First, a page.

Future wars will be fought over access to clean water, not oil


Future wars in the Middle East will be fought over water rather than oil as countries becom e increasingly reliant on clean, green renewable energy .

The accessibility, affordability and quality of water should be a basic human right. Mass displacement, conflicts, persecution, exclusion, discrimination, poverty, economic outrages, human rights violations, inequalities and sudden-onset disasters such as the flooding witnessed recently in Germany, Belgium and the Netherlands are impediments to safe and clean water for natives and forcibly displaced populations alike. If governments fail to provide sanitation, hygiene and clean water for their peoples, diseases such as malaria, diphtheria, whooping cough, diarrhoea and the coronavirus pandemic are likely to once again prevail.

Dr Munjed Farid Al Qutob

London, United Kingdom

 

Overfeeding children is equal to child neglect

Liz Kearney’s article about how unhealthy and obese our nation has become is accurate in that the Irish have become greedy, lazy slobs (‘We’re fat and getting fatter but no one wants to talk about it,’ Irish Independent, July 24).

However, this notion that it’s the Government’s fault or that anything the Government will do will make a difference is nonsense. The whole weight thing is simple:

eat less, move more; get off your phone; get off your bum; cook your own meals; drink less alcohol; and say no to your kids

If a child was malnourished it would be considered neglect. Well, the same applies to overfeeding children: it is neglect. The link between improved mental health and physical health is beautiful in its simplicity. Eating healthy food and taking regular exercise has been proven to improve one’s well-being. No one is too busy to exercise.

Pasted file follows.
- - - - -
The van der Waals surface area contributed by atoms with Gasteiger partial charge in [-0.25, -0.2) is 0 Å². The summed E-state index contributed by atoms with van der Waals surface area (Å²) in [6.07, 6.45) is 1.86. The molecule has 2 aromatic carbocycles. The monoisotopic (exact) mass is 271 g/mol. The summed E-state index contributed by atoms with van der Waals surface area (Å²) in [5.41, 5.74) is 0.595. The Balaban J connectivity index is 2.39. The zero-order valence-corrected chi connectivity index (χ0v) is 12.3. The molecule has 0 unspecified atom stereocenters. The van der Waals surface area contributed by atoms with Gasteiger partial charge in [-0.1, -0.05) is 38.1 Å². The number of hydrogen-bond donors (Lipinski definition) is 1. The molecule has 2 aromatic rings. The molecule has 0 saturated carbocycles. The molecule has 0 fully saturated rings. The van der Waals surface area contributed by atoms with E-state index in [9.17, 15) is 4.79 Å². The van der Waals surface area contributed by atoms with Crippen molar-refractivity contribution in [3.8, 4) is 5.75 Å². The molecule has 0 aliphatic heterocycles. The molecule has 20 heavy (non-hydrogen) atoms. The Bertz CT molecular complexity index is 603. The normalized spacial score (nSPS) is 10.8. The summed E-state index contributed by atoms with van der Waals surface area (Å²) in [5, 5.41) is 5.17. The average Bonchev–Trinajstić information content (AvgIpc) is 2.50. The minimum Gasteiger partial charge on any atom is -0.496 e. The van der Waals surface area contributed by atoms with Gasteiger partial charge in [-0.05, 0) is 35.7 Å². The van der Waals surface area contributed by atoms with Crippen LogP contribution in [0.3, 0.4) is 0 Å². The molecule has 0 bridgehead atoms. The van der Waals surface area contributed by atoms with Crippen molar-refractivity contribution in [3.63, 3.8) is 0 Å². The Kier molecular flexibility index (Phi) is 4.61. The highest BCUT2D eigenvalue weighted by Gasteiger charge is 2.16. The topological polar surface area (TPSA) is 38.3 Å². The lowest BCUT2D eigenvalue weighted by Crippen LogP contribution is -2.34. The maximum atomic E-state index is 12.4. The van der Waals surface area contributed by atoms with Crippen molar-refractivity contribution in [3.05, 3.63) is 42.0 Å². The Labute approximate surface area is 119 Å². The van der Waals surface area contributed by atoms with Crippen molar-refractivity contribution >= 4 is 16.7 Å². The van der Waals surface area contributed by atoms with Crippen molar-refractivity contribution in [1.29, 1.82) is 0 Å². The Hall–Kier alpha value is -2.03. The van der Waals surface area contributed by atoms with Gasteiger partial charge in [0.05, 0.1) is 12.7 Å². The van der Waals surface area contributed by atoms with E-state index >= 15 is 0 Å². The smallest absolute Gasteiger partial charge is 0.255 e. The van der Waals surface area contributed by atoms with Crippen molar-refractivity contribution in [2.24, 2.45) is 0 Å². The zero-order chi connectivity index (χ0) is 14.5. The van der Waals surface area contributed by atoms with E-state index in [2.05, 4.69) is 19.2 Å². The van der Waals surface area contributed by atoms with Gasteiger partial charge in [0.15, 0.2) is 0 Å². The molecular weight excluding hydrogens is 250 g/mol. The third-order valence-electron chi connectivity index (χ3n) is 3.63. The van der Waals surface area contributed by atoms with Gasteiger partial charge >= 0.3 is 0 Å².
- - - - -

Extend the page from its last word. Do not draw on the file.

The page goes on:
I have four children, I run a seven-day-a-week business with my husband and I have another part-time job. I exercise for at least an hour every day. This nanny state we live in is utterly self-destructive.

Name and address with the editor

 

The fleeting beauty of our heavenly heatwave

As I contemplate the end of our heavenly heatwave, the first two lines of The Wayfarer by Patrick Pearse come to my mind:

“The beauty of the world hath made me sad,

This beauty that will pass”

Thank God for the few weeks of heaven.

Brian Mc Devitt,

Glenties, Co Donegal

 

Shaming of employers over vaccines is a breach of trust

The duty of trust between employees and employers implies the employer will honour the terms agreed with the employee and that the employee also honour those terms and do nothing to destroy lawful business, from which both parties benefit, of the employer.

Leo Varadkar, Tánaiste and Minister for Employment, in his recent call to staff to “name and shame” employers who were making it difficult to get vaccinated, is inciting breach of trust, endangering employment and business. This outburst, without all the facts, is an effort to continue his relevance and media presence and is unacceptable.

Hugh McDermott

Dromahair, Co Leitrim

 

Irony in O’Malley’s influence on Irish political system

The late Des O’Malley was without doubt a major figure in Irish politics. He was an able and incisive politician and the only one in the Fianna Fáil party of the time that Charlie Haughey feared as a rival for leadership. In the end the party was not big enough for the two of them and Mr O’Malley launched his own party, the PDs.

Looking back now, we can see that O’Malley and his new party were major factors in breaking the mould of the old two-and-a-half-party system that dominated the politics of the State following its foundation.

Directly and indirectly, the PDs moved Fianna Fáil closer to Fine Gael, as they both increasingly promoted business interests and foreign direct investment. This also coincided with the ending of any attachment to the old republicanism that had long been associated with Fianna Fáil.

In this way, O’Malley paved the way for the current situation where Fine Gael and Fianna Fáil sit happily together in government, barely distinguishable from one another, and a new predominantly left-wing (if largely fractured) opposition, led by O’Malley’s life-long bete noire Sinn Féin, has emerged.

Clever man that he was, the irony of this legacy would not have been lost on the Limerick man. May the late Des O’Malley now rest in peace.

John Glennon

Address with editor



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